Analysis: How images of the 2011 tsunami in Japan led me to examine connections with water in photography, sound and sculpture

Aerial image of the tsunami in Japan in 2011

An earthquake-triggered tsunami sweeps shores along Iwanuma, Miyagi prefecture, northern Japan, March 11, 2011. (Kyodo News via AP, File)

In everyday language when we describe something as “salient” we mean what’s most central.

In geography, a “salient” is a prominent feature in a landscape, like an iceberg breaking the surface of the sea. The word “salient” also has affinity with “saline”: both come from the Latin word for salt.

Salients is also the title of an exhibit which is a retrospective of my artwork. The exhibit brings together photography, sound and found objects from projects, developed over a decade, that revolve around our complex interrelationships with water.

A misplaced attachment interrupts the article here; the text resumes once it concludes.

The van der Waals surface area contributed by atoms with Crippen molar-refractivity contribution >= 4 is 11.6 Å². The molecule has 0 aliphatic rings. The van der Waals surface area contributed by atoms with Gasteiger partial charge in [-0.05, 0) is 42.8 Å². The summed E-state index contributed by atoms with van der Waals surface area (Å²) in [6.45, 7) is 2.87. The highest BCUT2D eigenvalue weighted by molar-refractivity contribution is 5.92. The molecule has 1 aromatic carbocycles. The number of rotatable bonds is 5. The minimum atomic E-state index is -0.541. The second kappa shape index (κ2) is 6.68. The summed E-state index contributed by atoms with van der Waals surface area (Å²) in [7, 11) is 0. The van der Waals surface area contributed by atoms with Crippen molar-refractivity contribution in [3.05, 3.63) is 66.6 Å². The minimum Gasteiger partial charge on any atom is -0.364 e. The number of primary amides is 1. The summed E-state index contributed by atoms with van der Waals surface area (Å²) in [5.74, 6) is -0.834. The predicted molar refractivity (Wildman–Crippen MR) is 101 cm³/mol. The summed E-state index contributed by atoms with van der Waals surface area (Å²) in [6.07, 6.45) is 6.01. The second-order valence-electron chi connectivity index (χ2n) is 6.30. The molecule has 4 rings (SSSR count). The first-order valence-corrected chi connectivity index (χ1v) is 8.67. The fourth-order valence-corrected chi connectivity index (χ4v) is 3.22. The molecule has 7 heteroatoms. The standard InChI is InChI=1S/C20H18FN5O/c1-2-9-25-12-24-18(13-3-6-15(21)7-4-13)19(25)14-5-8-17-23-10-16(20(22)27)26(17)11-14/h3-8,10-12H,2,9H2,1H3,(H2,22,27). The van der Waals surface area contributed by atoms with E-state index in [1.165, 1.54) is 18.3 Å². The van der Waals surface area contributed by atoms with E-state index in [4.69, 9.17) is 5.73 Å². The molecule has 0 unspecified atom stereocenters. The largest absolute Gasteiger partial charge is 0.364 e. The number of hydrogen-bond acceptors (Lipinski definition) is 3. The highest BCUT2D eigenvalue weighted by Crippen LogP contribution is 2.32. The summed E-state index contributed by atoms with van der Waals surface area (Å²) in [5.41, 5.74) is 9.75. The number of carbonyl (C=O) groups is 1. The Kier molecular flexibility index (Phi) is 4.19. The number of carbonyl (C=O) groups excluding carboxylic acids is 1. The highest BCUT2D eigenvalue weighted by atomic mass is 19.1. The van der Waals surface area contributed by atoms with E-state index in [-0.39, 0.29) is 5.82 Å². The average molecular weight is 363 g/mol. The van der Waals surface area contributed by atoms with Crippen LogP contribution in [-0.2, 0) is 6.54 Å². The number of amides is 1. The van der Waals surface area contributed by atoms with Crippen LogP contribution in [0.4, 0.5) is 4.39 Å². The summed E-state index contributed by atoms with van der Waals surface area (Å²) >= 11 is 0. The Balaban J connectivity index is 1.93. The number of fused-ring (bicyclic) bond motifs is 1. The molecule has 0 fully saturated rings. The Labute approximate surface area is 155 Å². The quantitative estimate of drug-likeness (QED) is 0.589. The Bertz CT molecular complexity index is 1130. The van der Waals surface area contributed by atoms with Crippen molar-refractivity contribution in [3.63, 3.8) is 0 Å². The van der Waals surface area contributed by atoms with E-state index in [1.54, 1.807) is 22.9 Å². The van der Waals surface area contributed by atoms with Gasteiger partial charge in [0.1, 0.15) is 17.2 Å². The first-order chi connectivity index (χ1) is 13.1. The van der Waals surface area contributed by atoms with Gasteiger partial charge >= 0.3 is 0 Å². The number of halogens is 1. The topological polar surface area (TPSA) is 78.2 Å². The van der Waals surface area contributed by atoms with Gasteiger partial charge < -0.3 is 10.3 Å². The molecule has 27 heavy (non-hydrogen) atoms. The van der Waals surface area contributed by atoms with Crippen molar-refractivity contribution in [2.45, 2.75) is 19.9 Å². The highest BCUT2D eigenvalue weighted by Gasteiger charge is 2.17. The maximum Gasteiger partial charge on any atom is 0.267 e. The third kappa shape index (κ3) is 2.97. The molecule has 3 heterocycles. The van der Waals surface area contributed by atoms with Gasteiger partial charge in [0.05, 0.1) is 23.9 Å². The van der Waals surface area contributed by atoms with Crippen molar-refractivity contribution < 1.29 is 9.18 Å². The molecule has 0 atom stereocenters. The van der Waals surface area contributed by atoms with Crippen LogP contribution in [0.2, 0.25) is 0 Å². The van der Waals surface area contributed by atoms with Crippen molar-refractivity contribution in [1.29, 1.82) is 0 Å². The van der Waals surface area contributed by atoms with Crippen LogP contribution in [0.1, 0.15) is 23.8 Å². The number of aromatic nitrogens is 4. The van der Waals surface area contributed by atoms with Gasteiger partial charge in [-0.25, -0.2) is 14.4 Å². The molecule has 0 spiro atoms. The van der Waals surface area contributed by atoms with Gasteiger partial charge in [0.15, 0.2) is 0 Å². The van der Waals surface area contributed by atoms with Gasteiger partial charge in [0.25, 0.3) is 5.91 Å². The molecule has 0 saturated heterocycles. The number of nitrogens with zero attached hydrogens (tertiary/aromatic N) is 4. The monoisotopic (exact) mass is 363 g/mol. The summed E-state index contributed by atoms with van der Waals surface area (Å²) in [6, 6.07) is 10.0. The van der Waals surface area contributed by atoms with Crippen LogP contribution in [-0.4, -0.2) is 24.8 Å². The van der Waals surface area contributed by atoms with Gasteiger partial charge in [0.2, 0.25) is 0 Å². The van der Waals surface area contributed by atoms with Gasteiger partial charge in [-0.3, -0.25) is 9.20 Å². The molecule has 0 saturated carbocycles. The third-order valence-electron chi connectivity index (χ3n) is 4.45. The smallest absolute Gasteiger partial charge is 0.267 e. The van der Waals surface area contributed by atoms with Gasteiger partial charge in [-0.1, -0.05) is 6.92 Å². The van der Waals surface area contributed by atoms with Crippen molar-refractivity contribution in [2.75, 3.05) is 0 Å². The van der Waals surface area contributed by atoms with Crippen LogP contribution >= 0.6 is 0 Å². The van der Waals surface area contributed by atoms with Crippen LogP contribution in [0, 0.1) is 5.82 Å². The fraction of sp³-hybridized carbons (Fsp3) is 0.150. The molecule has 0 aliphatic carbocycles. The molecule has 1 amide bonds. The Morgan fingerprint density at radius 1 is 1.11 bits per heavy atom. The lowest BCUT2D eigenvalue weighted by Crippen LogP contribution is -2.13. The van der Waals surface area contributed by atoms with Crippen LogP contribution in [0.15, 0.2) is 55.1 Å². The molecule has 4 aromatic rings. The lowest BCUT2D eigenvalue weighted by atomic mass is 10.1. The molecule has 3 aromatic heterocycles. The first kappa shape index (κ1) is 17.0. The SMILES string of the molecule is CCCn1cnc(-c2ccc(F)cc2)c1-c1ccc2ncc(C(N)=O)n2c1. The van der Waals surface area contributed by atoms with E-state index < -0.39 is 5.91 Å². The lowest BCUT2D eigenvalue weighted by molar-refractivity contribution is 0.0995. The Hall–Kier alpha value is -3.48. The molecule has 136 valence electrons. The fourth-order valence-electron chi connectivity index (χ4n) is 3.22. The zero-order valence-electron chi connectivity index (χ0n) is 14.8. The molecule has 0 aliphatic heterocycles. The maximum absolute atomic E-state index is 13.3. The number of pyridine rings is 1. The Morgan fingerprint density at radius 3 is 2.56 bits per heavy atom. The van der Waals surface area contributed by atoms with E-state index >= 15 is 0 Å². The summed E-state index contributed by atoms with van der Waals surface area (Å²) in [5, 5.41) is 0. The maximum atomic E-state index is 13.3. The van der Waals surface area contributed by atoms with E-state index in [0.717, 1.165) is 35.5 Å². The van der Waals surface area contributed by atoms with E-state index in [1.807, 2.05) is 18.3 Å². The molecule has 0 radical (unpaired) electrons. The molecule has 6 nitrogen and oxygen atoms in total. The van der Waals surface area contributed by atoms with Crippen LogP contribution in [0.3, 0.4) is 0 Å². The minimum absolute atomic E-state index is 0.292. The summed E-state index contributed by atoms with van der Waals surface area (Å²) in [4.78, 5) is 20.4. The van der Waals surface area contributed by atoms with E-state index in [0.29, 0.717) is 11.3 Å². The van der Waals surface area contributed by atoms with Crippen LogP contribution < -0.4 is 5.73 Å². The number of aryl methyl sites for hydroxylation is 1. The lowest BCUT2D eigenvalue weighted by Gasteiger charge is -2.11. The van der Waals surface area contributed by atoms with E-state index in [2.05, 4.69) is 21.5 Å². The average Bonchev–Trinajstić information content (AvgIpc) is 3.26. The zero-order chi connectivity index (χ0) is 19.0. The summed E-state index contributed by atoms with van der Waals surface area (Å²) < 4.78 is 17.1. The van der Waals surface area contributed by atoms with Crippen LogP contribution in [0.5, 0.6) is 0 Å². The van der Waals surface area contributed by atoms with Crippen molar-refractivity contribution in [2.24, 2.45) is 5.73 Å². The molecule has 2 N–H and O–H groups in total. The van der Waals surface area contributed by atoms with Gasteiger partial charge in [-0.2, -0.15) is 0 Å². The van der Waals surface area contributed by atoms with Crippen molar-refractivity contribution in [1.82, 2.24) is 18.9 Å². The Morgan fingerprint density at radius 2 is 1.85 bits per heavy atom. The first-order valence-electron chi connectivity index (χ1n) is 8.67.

The catalyst for this trajectory in my studio practice was the Tōhoku earthquake and tsunami that struck the east coast of Japan in 2011.

I lived and worked in Tokyo from 1998 to 2006, and witnessing the images of what’s sometimes known as the 3/11 disaster, as well as the resulting global reverberations, led to a fundamental shift in my world view.

It also catalyzed a dedicated move in my research and art production toward issues surrounding water, complex interconnectivity and the ways in which the ocean and its tributaries shape culture, industry and the collective imagination.

Source of life, destruction

Much of my work since Tōhoku has explored the contradiction or tension whereby